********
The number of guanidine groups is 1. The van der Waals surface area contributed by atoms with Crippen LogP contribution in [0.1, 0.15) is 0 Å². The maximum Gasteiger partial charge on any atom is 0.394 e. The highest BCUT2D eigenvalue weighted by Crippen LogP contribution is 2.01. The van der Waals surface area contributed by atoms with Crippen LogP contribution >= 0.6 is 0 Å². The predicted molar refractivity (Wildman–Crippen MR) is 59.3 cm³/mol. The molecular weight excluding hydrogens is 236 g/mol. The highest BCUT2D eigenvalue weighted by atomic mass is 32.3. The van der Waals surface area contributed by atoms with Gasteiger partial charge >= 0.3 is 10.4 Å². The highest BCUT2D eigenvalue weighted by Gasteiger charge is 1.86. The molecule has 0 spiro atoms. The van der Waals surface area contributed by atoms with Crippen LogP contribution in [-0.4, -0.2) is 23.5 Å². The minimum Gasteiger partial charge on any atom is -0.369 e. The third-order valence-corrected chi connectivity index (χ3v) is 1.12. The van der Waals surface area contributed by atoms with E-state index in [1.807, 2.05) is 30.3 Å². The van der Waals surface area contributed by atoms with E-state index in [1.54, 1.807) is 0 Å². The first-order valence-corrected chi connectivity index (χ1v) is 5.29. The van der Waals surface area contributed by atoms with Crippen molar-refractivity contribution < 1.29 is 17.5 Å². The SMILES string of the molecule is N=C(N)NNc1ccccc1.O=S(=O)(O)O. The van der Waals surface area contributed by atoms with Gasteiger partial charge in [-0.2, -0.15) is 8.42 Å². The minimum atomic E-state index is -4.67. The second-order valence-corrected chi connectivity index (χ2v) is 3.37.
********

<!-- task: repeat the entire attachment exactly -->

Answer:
The number of guanidine groups is 1. The van der Waals surface area contributed by atoms with Crippen LogP contribution in [0.1, 0.15) is 0 Å². The maximum Gasteiger partial charge on any atom is 0.394 e. The highest BCUT2D eigenvalue weighted by Crippen LogP contribution is 2.01. The van der Waals surface area contributed by atoms with Crippen LogP contribution >= 0.6 is 0 Å². The predicted molar refractivity (Wildman–Crippen MR) is 59.3 cm³/mol. The molecular weight excluding hydrogens is 236 g/mol. The highest BCUT2D eigenvalue weighted by atomic mass is 32.3. The van der Waals surface area contributed by atoms with Gasteiger partial charge >= 0.3 is 10.4 Å². The highest BCUT2D eigenvalue weighted by Gasteiger charge is 1.86. The molecule has 0 spiro atoms. The van der Waals surface area contributed by atoms with Crippen LogP contribution in [-0.4, -0.2) is 23.5 Å². The minimum Gasteiger partial charge on any atom is -0.369 e. The third-order valence-corrected chi connectivity index (χ3v) is 1.12. The van der Waals surface area contributed by atoms with E-state index in [1.807, 2.05) is 30.3 Å². The van der Waals surface area contributed by atoms with E-state index in [1.54, 1.807) is 0 Å². The first-order valence-corrected chi connectivity index (χ1v) is 5.29. The van der Waals surface area contributed by atoms with Crippen molar-refractivity contribution < 1.29 is 17.5 Å². The SMILES string of the molecule is N=C(N)NNc1ccccc1.O=S(=O)(O)O. The van der Waals surface area contributed by atoms with Gasteiger partial charge in [-0.2, -0.15) is 8.42 Å². The minimum atomic E-state index is -4.67. The second-order valence-corrected chi connectivity index (χ2v) is 3.37.